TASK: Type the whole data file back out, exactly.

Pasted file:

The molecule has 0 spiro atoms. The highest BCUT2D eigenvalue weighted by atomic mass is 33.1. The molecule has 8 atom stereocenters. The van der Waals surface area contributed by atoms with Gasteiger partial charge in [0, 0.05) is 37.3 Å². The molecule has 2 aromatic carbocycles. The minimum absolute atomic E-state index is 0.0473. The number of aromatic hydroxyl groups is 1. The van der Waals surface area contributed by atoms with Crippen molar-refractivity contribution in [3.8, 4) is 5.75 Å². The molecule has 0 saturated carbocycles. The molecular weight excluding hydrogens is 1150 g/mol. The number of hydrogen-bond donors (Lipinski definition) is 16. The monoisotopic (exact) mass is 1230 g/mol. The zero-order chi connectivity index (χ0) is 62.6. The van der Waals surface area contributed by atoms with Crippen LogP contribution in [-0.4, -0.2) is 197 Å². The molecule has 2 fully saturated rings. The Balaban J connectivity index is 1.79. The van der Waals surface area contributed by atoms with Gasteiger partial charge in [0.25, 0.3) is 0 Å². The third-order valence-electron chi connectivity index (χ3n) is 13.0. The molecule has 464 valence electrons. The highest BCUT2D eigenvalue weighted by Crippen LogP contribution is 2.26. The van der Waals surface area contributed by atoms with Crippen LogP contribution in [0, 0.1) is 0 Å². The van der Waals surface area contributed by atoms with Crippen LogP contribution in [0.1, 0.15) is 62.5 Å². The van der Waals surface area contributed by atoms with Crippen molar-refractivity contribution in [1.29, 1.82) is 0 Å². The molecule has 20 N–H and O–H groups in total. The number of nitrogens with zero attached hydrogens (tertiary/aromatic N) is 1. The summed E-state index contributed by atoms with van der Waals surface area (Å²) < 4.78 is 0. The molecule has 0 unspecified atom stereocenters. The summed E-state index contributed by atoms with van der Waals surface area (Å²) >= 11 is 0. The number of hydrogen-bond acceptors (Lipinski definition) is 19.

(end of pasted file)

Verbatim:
The molecule has 0 spiro atoms. The highest BCUT2D eigenvalue weighted by atomic mass is 33.1. The molecule has 8 atom stereocenters. The van der Waals surface area contributed by atoms with Gasteiger partial charge in [0, 0.05) is 37.3 Å². The molecule has 2 aromatic carbocycles. The minimum absolute atomic E-state index is 0.0473. The number of aromatic hydroxyl groups is 1. The van der Waals surface area contributed by atoms with Crippen molar-refractivity contribution in [3.8, 4) is 5.75 Å². The molecule has 0 saturated carbocycles. The molecular weight excluding hydrogens is 1150 g/mol. The number of hydrogen-bond donors (Lipinski definition) is 16. The monoisotopic (exact) mass is 1230 g/mol. The zero-order chi connectivity index (χ0) is 62.6. The van der Waals surface area contributed by atoms with Crippen LogP contribution in [-0.4, -0.2) is 197 Å². The molecule has 2 fully saturated rings. The Balaban J connectivity index is 1.79. The van der Waals surface area contributed by atoms with Gasteiger partial charge in [0.25, 0.3) is 0 Å². The third-order valence-electron chi connectivity index (χ3n) is 13.0. The molecule has 464 valence electrons. The highest BCUT2D eigenvalue weighted by Crippen LogP contribution is 2.26. The van der Waals surface area contributed by atoms with Crippen LogP contribution in [0, 0.1) is 0 Å². The van der Waals surface area contributed by atoms with Crippen LogP contribution in [0.1, 0.15) is 62.5 Å². The van der Waals surface area contributed by atoms with Crippen molar-refractivity contribution in [1.29, 1.82) is 0 Å². The molecule has 20 N–H and O–H groups in total. The number of nitrogens with zero attached hydrogens (tertiary/aromatic N) is 1. The summed E-state index contributed by atoms with van der Waals surface area (Å²) < 4.78 is 0. The molecule has 0 unspecified atom stereocenters. The summed E-state index contributed by atoms with van der Waals surface area (Å²) >= 11 is 0. The number of hydrogen-bond acceptors (Lipinski definition) is 19.